Philly-area folks with a mind for local eating are well acquainted with heirloom produce from Green Meadow and CreamLine milk from Trickling Springs. But when it comes to locally sourced wines, even the city’s most seasoned sniffers and swirlers feel at a loss when talking Pennsylvania-vinified bottles.
But there is one place in the city that’s doing right by local drinking: Paris Wine Bar, Terry Birch McNally’s jewel-box operation adjacent to Fairmount Avenue’s longstanding London Grill. Open for just less than a year, McNally and former bar manager Cristina Tessaro have created a space that highlights unique-to-our-area vintages. And Paris sets itself apart from the city’s other wine bars not only by offering exclusively Pennsylvania-made wines, but by pouring them on draft.
So many people assume that our home-state wines are nothing but sangria-sweet bottles with silly names like “Nittany Lion red.” Thus, it’s not a big shocker that even the most serious in-state winemakers don’t get the respect they would in other, more well-recognized wine-producing regions.
But there are many out there having a lot of success with cooler-weather varietals like Cabernet Franc and Gewürztraminer as well as lesser-known grapes like Chambourcin.
In order to give these wines a post-harvest moment in the sun, we invited a trio of the city’s top sommeliers to Paris to taste their way through McNally’s taps. On board was Steve Wildy, beverage director for the Vetri Family; Philippe Suriat, a recent New York import heading up the cellars at Le Bec Fin; and Tim Kweeder, whose passion for natural wines keeps the list at a.kitchen thrilling.
Although the vibes at this living-room-like wine bar are decidedly casual and approachable, getting some serious wine folks into Paris to talk tasting is exactly what McNally is going for.
“I know absolutely nothing about Pennsylvania wine, but that’s probably because I just moved here,” said Suriat. “I need to catch up.” After his first taste of Galen Glen’s Gewürztraminer, he was impressed with the sense of terroir that the wine held, an almost transportative quality.
Wildy noted, “Gewürztraminer is a well-placed choice for Pennsylvania wine growing,” with the Austrian varietal having the ability to stand up to humid summers and not having to worry about harvest-crushing rot.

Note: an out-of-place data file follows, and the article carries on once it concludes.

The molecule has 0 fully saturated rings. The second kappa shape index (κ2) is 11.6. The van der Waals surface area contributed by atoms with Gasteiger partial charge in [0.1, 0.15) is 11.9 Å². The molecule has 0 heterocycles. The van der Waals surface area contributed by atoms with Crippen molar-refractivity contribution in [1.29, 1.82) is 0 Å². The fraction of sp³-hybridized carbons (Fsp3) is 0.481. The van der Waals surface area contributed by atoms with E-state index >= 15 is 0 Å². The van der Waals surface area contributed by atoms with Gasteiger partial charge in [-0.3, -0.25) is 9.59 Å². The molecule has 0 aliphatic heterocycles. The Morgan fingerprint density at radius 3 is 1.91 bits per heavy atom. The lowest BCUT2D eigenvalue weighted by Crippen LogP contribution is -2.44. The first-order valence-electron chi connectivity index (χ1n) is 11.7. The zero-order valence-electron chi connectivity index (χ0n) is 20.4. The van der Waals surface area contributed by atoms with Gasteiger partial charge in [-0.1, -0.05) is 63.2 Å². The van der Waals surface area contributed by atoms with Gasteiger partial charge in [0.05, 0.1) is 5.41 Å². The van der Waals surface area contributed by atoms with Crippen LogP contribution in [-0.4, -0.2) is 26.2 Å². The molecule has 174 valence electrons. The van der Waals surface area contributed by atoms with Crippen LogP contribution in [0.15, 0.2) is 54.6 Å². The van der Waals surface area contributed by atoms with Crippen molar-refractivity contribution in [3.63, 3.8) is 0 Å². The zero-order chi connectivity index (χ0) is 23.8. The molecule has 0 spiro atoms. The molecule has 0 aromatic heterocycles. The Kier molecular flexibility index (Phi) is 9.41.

Moving onto Pinnacle Ridge’s barrel-aged Chardonnay, our tasters were put off by overwhelming oak — clearly this wine was up against the group’s strong preference for the floral, elderberry-nosed Gewürztraminer.
Wildy serves a similarly oaked Chardonnay on tap at Alla Spina, one of two local “slosh-and-go” kegged wines on offer. “The Chardonnay is cool,” he said. “I think it’s one of those ones where they probably sell more chard than anything else. And I think it maybe suffers little bit from that influence, because there’s so much oak on top of it. It’s fresh and bright up front, and if they continued on that path it would be more similar to the Gewürz. But I can see people drinking the hell out of it for sure.”
Suriat worried that “it feels like they try to almost mask something with the oak. There’s a purpose to using the oak to give an identity to the wine that it doesn’t need. After tasting the Gewürz, you realize that they don’t need that — you really feel like where you are with these wines.”
McNally works closely with her cache of local vineyards, so closely that it seems as though they’re her own private labels.
When Burgundy native Suriat asked McNally about her favorite local domaine, she was tickled at his usage of the French for vineyard: “I’m sorry, that’s just so cute. The domaine of Galen Glen!”
McNally loves the sixth-generation farm turned winery not only for its outstanding terrior-driven wines, but for Sarah Troxell, its award-winning female winemaker. (Troxell’s daughter is soon returning to her family’s vineyard, about two hours north of Philly, from studying winemaking in Germany, McNally reports with glee.)
Back at the tasting, the trio moved onto to a curious, little-known varietal. “This is a weird grape. Have you ever heard of Chambourcin?” asked McNally. It’s a hybrid that never really took off in France but has found a home in Pennsylvania.
Wildy showed much familiarity with the wines that these mid-Atlantic varietals produce. “I can imagine these wineries looking at it from some kind of philosophical approach,” he said, “where if you truly want to be local, you grow grapes that are suited for the environment here. This one here is related to Seibel, one of those American grapes. A lot of guys do the American grapes, and there’s only so much you can get from them. They end up being juicy, simple and easy-drinking. But, there’s something really charming about using it as a showcase of what’s grown in the backyard.”
Comparing American and Old World grapes is hardly apples to apples, said Wildy: “There’s definitely less of a connection to French-grape wine. They’re both wine and they’re both alcoholic, but I think there’s a very different profile. It’s great, easy drinking; but it’s hard to compare it to, say, a Bordeaux.”
“Drink what lives here” is the idea behind the wines McNally is pouring at Paris. It’s about that great (and sadly lacking in American wine culture) mentality that local wine falls into the same category as shopping at local farmers’ markets.
McNally has plans to take her Pennsylvania-wine venture a step further by introducing growlers to go, because, as Tessaro would like to think, “If you can go and pick up the makings for a wonderful, locally sourced meal at Headhouse, why not take home a growler of Pennsylvania-grown wine to pair with it?”
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